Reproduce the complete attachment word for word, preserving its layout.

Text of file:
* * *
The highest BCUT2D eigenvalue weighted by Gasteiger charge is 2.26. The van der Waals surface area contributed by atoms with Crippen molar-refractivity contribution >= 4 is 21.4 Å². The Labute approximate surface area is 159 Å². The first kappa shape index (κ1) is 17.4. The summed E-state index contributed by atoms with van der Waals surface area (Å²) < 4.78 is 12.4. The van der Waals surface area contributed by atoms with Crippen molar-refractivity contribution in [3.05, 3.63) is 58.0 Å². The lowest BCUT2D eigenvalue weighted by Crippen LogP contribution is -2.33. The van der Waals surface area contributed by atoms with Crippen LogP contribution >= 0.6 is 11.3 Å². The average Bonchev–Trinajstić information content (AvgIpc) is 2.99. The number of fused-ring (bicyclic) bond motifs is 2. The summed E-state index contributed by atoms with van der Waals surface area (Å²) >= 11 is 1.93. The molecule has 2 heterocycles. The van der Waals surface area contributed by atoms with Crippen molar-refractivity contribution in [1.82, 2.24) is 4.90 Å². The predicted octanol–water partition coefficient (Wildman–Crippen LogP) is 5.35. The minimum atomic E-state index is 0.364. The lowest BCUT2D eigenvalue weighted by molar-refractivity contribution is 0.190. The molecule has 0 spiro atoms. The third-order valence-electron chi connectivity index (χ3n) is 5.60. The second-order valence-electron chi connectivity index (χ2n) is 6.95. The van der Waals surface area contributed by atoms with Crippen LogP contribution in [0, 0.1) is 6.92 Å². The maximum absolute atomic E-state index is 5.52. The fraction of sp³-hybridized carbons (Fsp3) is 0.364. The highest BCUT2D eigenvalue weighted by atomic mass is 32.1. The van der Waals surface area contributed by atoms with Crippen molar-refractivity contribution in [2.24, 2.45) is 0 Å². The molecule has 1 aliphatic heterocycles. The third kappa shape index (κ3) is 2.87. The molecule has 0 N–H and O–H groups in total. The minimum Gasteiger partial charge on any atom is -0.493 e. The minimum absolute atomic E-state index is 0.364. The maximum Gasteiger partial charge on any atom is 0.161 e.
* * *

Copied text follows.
The highest BCUT2D eigenvalue weighted by Gasteiger charge is 2.26. The van der Waals surface area contributed by atoms with Crippen molar-refractivity contribution >= 4 is 21.4 Å². The Labute approximate surface area is 159 Å². The first kappa shape index (κ1) is 17.4. The summed E-state index contributed by atoms with van der Waals surface area (Å²) < 4.78 is 12.4. The van der Waals surface area contributed by atoms with Crippen molar-refractivity contribution in [3.05, 3.63) is 58.0 Å². The lowest BCUT2D eigenvalue weighted by Crippen LogP contribution is -2.33. The van der Waals surface area contributed by atoms with Crippen LogP contribution >= 0.6 is 11.3 Å². The average Bonchev–Trinajstić information content (AvgIpc) is 2.99. The number of fused-ring (bicyclic) bond motifs is 2. The summed E-state index contributed by atoms with van der Waals surface area (Å²) >= 11 is 1.93. The molecule has 2 heterocycles. The van der Waals surface area contributed by atoms with Crippen molar-refractivity contribution in [1.82, 2.24) is 4.90 Å². The predicted octanol–water partition coefficient (Wildman–Crippen LogP) is 5.35. The minimum atomic E-state index is 0.364. The lowest BCUT2D eigenvalue weighted by molar-refractivity contribution is 0.190. The molecule has 0 spiro atoms. The third-order valence-electron chi connectivity index (χ3n) is 5.60. The second-order valence-electron chi connectivity index (χ2n) is 6.95. The van der Waals surface area contributed by atoms with Crippen LogP contribution in [0, 0.1) is 6.92 Å². The maximum absolute atomic E-state index is 5.52. The fraction of sp³-hybridized carbons (Fsp3) is 0.364. The highest BCUT2D eigenvalue weighted by atomic mass is 32.1. The van der Waals surface area contributed by atoms with Crippen molar-refractivity contribution in [2.24, 2.45) is 0 Å². The molecule has 1 aliphatic heterocycles. The third kappa shape index (κ3) is 2.87. The molecule has 0 N–H and O–H groups in total. The minimum Gasteiger partial charge on any atom is -0.493 e. The minimum absolute atomic E-state index is 0.364. The maximum Gasteiger partial charge on any atom is 0.161 e.